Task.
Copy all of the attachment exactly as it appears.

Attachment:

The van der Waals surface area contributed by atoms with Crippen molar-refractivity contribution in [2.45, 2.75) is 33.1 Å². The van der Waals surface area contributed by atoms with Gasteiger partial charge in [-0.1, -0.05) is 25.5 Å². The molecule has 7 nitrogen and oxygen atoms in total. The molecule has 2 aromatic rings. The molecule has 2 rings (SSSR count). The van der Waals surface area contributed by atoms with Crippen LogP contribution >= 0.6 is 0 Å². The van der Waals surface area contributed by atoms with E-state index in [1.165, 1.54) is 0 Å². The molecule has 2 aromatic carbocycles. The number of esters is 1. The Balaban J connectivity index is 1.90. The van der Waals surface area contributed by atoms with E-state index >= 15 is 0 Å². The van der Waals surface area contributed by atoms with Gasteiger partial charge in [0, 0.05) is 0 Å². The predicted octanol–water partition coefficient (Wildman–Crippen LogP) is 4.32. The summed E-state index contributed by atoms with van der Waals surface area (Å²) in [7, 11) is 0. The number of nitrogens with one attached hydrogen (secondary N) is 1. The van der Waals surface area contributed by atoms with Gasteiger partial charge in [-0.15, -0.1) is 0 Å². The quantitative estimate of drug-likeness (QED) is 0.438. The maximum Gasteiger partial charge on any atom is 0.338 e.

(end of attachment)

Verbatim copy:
The van der Waals surface area contributed by atoms with Crippen molar-refractivity contribution in [2.45, 2.75) is 33.1 Å². The van der Waals surface area contributed by atoms with Gasteiger partial charge in [-0.1, -0.05) is 25.5 Å². The molecule has 7 nitrogen and oxygen atoms in total. The molecule has 2 aromatic rings. The molecule has 2 rings (SSSR count). The van der Waals surface area contributed by atoms with Crippen LogP contribution >= 0.6 is 0 Å². The van der Waals surface area contributed by atoms with E-state index in [1.165, 1.54) is 0 Å². The molecule has 2 aromatic carbocycles. The number of esters is 1. The Balaban J connectivity index is 1.90. The van der Waals surface area contributed by atoms with E-state index >= 15 is 0 Å². The van der Waals surface area contributed by atoms with Gasteiger partial charge in [0, 0.05) is 0 Å². The predicted octanol–water partition coefficient (Wildman–Crippen LogP) is 4.32. The summed E-state index contributed by atoms with van der Waals surface area (Å²) in [7, 11) is 0. The number of nitrogens with one attached hydrogen (secondary N) is 1. The van der Waals surface area contributed by atoms with Gasteiger partial charge in [-0.15, -0.1) is 0 Å². The quantitative estimate of drug-likeness (QED) is 0.438. The maximum Gasteiger partial charge on any atom is 0.338 e.